In an eight-page order issued Monday, Multnomah County District Attorney Rod Underhill strongly rebuked Portland Public Schools for failing to respond to public records requests in timely fashion.
Likening the school district to the troubled Cover Oregon, Underhill wrote that PPS can't point to problems it created as an explanation for why it can't fulfill statutorily required duties.
PPS has blamed a lack of adequate staffing on its inability to respond quickly to records requests, which have grown in volume since PPS acknowledged last spring that it failed to safeguard its buildings from lead contamination.
"We accept that with its current staff assigned to handle public records matters PPS cannot respond to these requests more rapidly," Underhill wrote. "However, that shortfall is the result of policy decisions at PPS and we decline to give them the benefit of those decisions in assessing the reasonableness of their response. It is a well-established principle in the criminal law that police may not create their own exigency in order to justify actions that would otherwise be illegal without the exigency."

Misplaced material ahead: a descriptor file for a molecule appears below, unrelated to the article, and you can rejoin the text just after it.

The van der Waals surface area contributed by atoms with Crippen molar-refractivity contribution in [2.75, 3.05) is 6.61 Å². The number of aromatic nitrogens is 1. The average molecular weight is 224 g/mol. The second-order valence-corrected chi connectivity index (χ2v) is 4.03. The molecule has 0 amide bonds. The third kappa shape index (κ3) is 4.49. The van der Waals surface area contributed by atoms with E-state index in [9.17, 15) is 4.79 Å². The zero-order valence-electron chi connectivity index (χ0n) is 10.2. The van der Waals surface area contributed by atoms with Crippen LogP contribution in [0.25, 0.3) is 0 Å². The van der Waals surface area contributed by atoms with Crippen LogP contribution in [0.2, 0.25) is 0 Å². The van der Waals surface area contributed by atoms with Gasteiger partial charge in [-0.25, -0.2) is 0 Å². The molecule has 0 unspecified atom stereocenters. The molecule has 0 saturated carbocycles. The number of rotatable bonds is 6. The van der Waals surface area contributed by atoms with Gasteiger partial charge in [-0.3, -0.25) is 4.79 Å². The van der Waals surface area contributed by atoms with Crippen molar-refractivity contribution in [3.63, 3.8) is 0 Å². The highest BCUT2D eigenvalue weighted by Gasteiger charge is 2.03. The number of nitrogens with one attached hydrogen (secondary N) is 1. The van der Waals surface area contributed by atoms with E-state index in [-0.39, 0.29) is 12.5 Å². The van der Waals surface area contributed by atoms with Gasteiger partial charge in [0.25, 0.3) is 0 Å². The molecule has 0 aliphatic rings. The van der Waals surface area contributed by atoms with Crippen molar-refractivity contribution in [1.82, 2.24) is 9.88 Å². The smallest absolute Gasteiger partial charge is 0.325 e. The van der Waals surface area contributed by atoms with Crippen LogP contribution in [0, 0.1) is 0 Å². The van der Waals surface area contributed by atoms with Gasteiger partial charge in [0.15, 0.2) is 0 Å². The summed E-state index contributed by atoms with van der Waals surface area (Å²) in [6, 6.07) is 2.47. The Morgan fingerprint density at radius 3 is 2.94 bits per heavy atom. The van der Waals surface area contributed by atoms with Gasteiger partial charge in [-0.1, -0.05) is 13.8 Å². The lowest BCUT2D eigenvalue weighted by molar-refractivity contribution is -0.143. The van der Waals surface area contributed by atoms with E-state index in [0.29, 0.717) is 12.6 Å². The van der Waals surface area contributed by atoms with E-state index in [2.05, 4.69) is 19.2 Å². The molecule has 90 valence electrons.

It noted, for example, that former Superintendent Carole Smith had issued recommendations to the School Board in July on how to better handle records requests—but offered no sense of urgency for implementing the recommendations.
"These suggestions are commendable and, if implemented, would likely mitigate the present situation," Underhill wrote. "But, unlike Cover Oregon, PPS has presented no timelines or firm commitments for action."
PPS spokeswoman Rosie Fiallo says the district knows it must do better.
"We recognize that our current structure and staffing levels are not adequate to carry out the function of responding to public records requests in the timely manner we want to," Fiallo says, "and addressing that internal operational function is among the priorities of the Interim Superintendent as he looks at other operational restructuring and efficiencies."